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SHOWCASE: Slideshow of Alex Hayes. * * * * *
For the third time in four years, Omaha could have to find a new police chief.
Omaha Police Chief Alex Hayes appears to be on the verge of retirement. A person familiar with the decision, who spoke on the condition of anonymity, said Hayes has filled out the requisite paperwork that signals his intent to retire.
Hayes recently turned 48 and has served in the department for 25 years. He's been chief for two years and would be eligible to retire with a six-figure annual pension and health benefits.
Lt. Darci Tierney, a Police Department spokeswoman, said Hayes was out of town this week and unavailable for comment. He did not return phone calls and messages left by The World-Herald.
Mayor Jim Suttle has received no formal communication from Hayes regarding any retirement plans, a Suttle spokeswoman said.
Still, the chief was praised inside City Hall Tuesday. Word of Hayes' apparent plans to leave the department stunned much of city government.
It's unclear what effect Hayes' departure could have on a police headquarters that's recently seen little continuity inside the chief's sixth-floor office.
Former Chief Thomas Warren retired in January 2008, after roughly four years in the top job. He was replaced by Chief Eric Buske, who left to serve as a small-town Texas police chief in 2009. By December of that year, Hayes was tabbed as Buske's successor.
Hayes started in the department on Nov. 17, 1986, and was promoted to captain and commander of the city's northeast precinct in January 2008. He served there briefly, and applied to serve as chief after Warren retired, before he was promoted to deputy police chief and commander of the department's Criminal Investigations Bureau in November 2008.
By then, Hayes had already worked in some of the department's most high-profile positions, including stints in the city's homicide, gang, narcotics, crime analysis/intelligence and child victim/sex assault units.
He is the city's 31st police chief, and only the second African-American to serve in the position. Suttle has called Hayes "one of the best appointments I made."
City Councilman Garry Gernandt, a retired police officer, said he wasn't aware that Hayes was planning to retire. "I'm shocked," he said.
"He's been a stellar chief," Gernandt said, noting that Hayes has been especially notable for his focus on community policing.
Tierney said she could not confirm or comment on Hayes' plans.
"But I would hate to see him leave," she said. "I think he's done a lot of great things for the community. If he's retiring, I hope he stays involved here."
Hayes has faced challenges during his brief tenure.
He has dealt with allegations of evidence-planting by gang unit officers, as well as violent street crime and a number of officer-involved shootings.
Budget constraints and aging equipment have prompted frequent complaints from officers. A stream of retirements has thinned the department's corps of experienced officers and investigators.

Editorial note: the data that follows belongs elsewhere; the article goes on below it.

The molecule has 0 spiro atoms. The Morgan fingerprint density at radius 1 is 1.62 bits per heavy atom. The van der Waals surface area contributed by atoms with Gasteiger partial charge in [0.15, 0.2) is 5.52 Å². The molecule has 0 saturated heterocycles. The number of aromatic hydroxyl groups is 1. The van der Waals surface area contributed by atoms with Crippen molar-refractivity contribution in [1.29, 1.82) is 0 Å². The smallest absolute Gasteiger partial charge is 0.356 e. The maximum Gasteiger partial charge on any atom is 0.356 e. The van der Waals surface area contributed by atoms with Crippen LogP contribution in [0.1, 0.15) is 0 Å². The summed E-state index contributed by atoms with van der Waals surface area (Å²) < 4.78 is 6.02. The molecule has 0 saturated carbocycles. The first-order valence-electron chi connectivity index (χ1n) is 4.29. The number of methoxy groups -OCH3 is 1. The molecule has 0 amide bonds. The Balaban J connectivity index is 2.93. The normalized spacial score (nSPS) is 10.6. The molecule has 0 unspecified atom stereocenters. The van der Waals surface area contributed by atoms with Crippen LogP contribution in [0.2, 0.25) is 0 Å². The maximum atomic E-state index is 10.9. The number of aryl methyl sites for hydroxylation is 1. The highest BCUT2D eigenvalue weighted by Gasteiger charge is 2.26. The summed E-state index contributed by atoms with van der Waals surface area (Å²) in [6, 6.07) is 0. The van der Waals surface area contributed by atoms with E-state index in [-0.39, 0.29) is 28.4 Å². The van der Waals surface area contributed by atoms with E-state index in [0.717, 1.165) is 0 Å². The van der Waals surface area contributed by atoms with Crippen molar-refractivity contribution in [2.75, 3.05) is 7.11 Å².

Last year, the department faced questions about service weapon safety after the teenage son of a police detective used his father's handgun to wound a school principal and kill an assistant principal and himself.
Amid an uproar over allegations of police brutality in September, Hayes also moved to fire two officers involved in the videotaped struggle with and arrest of an Omaha man.
Hayes also instituted 40 hours of in-service training for all Omaha officers under the rank of captain in 2010. Officers were also set to receive 32 hours of training in 2011.
He's worked to control the department's finances and, while he was interim chief, was able to save enough funds to keep the Police Department's helicopter in the air despite calls to save money by grounding it.
Salaries for Hayes and his deputy chiefs recently caused a dust-up with the City Council.
In August, the City Council agreed to raise Hayes' annual salary to about $146,000 after three years without a pay increase.
The salary was about $20,000 less than Suttle's original proposal, which would have bumped Hayes' pay to $165,670.
Based on his current salary, Hayes could receive an annual pension of roughly $109,500, plus city employee health care after retirement.
Councilman Chris Jerram said Hayes is one of the city's highest paid employees, so his pension will necessarily be larger than most. If Hayes decides to stay, Jerram said, his pension would only increase over time.
"He's earned it," Jerram said. "He's done a good job."
Jerram called Hayes a great public servant and said the chief made big strides to build relationships with the north Omaha community and operate a department facing a trying financial situation.
"It's a sad day for the community, a sad day for Omaha," said Councilman Ben Gray. "I consider him one of the best chiefs in the country. He's made community policing more than just a slogan. It's something he lives by, something his force lives by."
Former Chief Warren said he was not aware of Hayes' retirement plans.
"I have a lot of respect and admiration for Chief Hayes," said Warren, who is now president of the Urban League of Nebraska. "He's exemplified professionalism."
Warren said the job is "extremely challenging and very demanding."
"It can be a 24-hour, seven-day-a-week, 365-day assignment, but it's one you embrace. . (Hayes) embraced the challenge," he said.
World-Herald staff writers Jeffrey Robb, Sam Womack and Matt Wynn contributed to this report.
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